Amid a full-blown trade war between Washington and Beijing, Germany’s Economy Minister Peter Altmaier made an impassioned plea for the EU to work with China.
During a three-day trip that came at a crucial moment ahead of a summit of the G20 leading economies in Osaka next week, Altmaier set out a vision for cooperation, radically opposed to Washington’s warnings of a new Cold War.
“We have a shared responsibility to prevent new conflicts from arising in the world. To prevent trade conflicts, protectionism, mutual sealing-off that limit these forces for [economic] growth,” Altmaier said in a speech at Tongji University in Shanghai on Friday.
The German minister robustly defended China’s “right” to get rich, export its goods and set out its strategic interests in plans like the “Made in China 2025″ strategy. He criticized America’s sanctions against the Chinese telecoms giant Huawei, and even suggested that Europe should copy some of China’s “very rational” plans like an industrial strategy and “One Belt, One Road” infrastructure plan.
Indeed, in recent months, Germany has increasingly swung behind an (more traditionally French) approach to an EU industrial strategy and has called for greater emphasis on forging European champions. Most conspicuously, Berlin has reacted with annoyance to the decision by EU antitrust regulators to block a rail mega-merger between Alstom and Siemens.
Despite the conciliatory tone of his speech, Altmaier has had to tread a fine line on his visit. He tempered his praise of China with a warning that Beijing should not crack down against protesters in Hong Kong, and also told top Chinese officials to rein back lavish state funding for business — observing that “the state is a bad entrepreneur.”
Still, he stressed more grounds of cooperation than conflict. While the U.S. has criticized European countries such as Italy for joining in with China’s massive Belt and Road project, Altmaier had more time for the transport and infrastructure program that connects Asia with key European hubs.
Europe, he said, “needs a connectivity strategy that encompasses everything from internet to the transport of goods … and if we talk with China, then we can join forces and share the burden, which will automatically guarantee that there is no discrimination, no one-way road but a two-way street and that would be the best solution.”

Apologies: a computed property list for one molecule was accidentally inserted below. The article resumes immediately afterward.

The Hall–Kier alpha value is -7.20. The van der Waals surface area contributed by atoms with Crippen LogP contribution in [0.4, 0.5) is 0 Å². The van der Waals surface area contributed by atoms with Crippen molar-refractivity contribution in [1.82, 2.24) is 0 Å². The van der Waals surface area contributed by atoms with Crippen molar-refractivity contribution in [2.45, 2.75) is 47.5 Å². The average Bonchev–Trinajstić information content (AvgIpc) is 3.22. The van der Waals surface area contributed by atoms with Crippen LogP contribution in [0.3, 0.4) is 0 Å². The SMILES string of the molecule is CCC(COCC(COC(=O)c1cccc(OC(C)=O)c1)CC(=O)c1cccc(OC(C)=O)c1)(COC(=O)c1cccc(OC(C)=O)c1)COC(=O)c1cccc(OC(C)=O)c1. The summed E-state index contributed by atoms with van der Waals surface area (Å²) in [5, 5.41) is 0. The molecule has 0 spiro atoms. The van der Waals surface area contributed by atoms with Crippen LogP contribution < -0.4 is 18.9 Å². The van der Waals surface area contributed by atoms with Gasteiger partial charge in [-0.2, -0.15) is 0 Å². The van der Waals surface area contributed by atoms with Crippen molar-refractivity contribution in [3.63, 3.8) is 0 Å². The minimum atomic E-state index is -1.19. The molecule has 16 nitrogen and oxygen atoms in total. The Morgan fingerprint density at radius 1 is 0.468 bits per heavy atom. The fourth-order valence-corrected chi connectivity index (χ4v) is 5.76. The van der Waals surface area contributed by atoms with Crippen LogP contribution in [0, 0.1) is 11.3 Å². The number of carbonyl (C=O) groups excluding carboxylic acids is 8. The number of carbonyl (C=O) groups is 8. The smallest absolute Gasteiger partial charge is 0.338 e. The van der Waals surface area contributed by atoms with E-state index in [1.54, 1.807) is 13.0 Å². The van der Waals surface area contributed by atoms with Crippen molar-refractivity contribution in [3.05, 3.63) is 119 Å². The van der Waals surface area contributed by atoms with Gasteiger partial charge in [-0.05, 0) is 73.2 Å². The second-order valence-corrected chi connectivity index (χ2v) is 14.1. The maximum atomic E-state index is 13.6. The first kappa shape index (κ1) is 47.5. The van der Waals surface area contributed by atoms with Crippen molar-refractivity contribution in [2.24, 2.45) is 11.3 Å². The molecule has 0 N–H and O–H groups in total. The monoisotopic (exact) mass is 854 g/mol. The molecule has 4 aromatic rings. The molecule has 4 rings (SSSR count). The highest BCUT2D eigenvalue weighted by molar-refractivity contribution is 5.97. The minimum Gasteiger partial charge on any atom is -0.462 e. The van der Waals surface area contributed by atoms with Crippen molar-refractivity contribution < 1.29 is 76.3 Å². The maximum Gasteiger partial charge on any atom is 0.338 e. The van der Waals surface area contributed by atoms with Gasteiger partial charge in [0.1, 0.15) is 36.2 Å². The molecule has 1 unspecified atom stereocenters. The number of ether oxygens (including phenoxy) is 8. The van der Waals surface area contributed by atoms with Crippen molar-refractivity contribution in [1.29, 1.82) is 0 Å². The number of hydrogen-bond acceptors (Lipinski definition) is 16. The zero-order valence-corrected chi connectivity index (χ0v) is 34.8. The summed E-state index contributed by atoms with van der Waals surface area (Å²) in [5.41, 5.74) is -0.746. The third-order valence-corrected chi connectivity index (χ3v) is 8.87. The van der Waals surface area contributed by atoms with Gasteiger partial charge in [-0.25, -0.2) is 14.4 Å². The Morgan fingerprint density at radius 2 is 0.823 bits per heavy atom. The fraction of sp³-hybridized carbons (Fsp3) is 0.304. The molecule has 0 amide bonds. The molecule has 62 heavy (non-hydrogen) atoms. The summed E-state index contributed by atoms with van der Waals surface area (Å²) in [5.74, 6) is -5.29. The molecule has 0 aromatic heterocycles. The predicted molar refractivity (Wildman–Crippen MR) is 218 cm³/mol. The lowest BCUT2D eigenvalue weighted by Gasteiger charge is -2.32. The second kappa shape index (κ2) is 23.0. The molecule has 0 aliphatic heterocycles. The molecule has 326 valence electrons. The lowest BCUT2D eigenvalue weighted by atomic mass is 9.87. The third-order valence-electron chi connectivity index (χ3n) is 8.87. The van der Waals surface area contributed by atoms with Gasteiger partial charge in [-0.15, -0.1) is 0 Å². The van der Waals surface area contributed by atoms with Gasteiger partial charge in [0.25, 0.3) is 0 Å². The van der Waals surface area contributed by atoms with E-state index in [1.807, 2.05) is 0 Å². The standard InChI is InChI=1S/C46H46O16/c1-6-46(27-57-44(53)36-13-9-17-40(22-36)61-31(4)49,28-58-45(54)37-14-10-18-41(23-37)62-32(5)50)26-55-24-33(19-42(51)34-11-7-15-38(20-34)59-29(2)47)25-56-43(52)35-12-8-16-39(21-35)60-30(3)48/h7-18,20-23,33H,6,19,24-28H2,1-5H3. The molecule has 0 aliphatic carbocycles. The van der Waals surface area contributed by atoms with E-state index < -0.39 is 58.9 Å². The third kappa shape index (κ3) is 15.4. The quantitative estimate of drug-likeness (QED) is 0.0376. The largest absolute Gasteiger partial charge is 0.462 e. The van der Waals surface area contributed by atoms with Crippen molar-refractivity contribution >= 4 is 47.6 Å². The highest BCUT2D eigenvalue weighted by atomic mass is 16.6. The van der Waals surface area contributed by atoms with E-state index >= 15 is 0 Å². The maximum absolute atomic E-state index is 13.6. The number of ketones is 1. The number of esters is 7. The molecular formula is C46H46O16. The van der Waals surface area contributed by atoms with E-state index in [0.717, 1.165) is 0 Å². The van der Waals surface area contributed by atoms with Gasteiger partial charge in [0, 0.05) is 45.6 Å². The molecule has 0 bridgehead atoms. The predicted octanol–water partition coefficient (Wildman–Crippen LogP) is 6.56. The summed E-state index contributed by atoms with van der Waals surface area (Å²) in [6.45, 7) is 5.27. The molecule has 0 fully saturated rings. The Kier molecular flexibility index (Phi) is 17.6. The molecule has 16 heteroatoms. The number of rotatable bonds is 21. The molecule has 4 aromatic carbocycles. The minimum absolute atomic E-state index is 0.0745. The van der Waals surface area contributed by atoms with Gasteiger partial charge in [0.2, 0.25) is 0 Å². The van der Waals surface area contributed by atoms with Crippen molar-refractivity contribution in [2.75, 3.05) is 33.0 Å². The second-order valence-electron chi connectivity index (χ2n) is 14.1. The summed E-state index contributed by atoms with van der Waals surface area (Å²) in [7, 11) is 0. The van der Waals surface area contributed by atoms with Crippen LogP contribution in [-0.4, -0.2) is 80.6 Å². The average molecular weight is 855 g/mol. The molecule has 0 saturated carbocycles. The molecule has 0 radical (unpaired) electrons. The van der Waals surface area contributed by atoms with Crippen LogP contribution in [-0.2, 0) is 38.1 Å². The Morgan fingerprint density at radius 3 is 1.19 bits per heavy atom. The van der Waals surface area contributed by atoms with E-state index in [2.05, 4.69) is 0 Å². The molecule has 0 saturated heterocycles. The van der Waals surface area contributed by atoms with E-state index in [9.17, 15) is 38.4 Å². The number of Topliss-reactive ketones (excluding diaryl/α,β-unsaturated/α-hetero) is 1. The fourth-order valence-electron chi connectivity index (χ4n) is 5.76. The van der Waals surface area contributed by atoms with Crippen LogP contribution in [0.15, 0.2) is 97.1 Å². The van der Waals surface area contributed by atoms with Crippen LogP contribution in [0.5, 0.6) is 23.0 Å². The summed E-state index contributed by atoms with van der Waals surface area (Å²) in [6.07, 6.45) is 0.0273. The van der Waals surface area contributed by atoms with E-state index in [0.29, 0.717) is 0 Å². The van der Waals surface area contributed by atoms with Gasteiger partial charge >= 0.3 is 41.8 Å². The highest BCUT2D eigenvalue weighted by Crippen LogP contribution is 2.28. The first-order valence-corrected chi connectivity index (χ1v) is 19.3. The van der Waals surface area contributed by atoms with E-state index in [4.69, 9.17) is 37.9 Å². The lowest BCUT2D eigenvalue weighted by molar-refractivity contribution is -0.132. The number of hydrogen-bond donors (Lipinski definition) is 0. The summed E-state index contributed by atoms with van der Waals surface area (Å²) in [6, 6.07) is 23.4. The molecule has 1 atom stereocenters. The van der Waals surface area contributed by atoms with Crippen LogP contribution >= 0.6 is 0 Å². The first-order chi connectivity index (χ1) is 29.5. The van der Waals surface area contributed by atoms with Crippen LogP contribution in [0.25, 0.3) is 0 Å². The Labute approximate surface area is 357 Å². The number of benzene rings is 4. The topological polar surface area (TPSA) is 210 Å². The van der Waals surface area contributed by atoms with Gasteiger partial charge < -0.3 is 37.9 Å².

A social model
Drawing on Germany’s own experience of rapid reconstruction after the devastation of World War II, Altmaier called on China to use its new-found economic might to build a more robust social safety net. His speech at Tongji University made a broader case for a “social market economy” that he said could lead to worldwide prosperity “within one or two generations.”
Altmaier suggested that the case for more economic — as well as political — openness could only be made by convincing China that opening up is in its own best interests.
“After the Second World War … in Germany, the market economy model was disputed until Ludwig Erhard took the courageous step of introducing the social market economy. And this has led to an economic miracle that has been going on for 70 years now.”
Altmaier argued that this model united both European and Chinese values. China is “expanding its health coverage” and other social benefits, he said, adding that Prime Minister Li Keqiang has assured him China would continue expanding its social safety net.
“Prosperity,” Altmaier said, “should not be granted only to a few in the upper class but for the broad middle of society.”
The discussion with the students was titled “Social market economy — a model of success for democracy, social equality and prosperity” and the minister sought to give the Chinese students a taste of democratic debate during the event, encouraging them to ask critical questions.
One promptly asked, in fluent German, about whether Huawei would be granted market access in Germany.
Altmaier sugared his response with some flattery.
“Let me first give you a compliment,” he told her. “Your German is extraordinary. The German chancellor has said she will in a few years no longer be a candidate for that office — maybe you will move to Germany … and one day become chancellor too.”
He then got down to business, and replied that Huawei should be treated “according to the rule of law” and criticized Washington’s decision to put the company on a sanctions list. “Rule of law means that every company must be able to trust that it will be treated according to the law, and that no arbitrary decisions are taken.”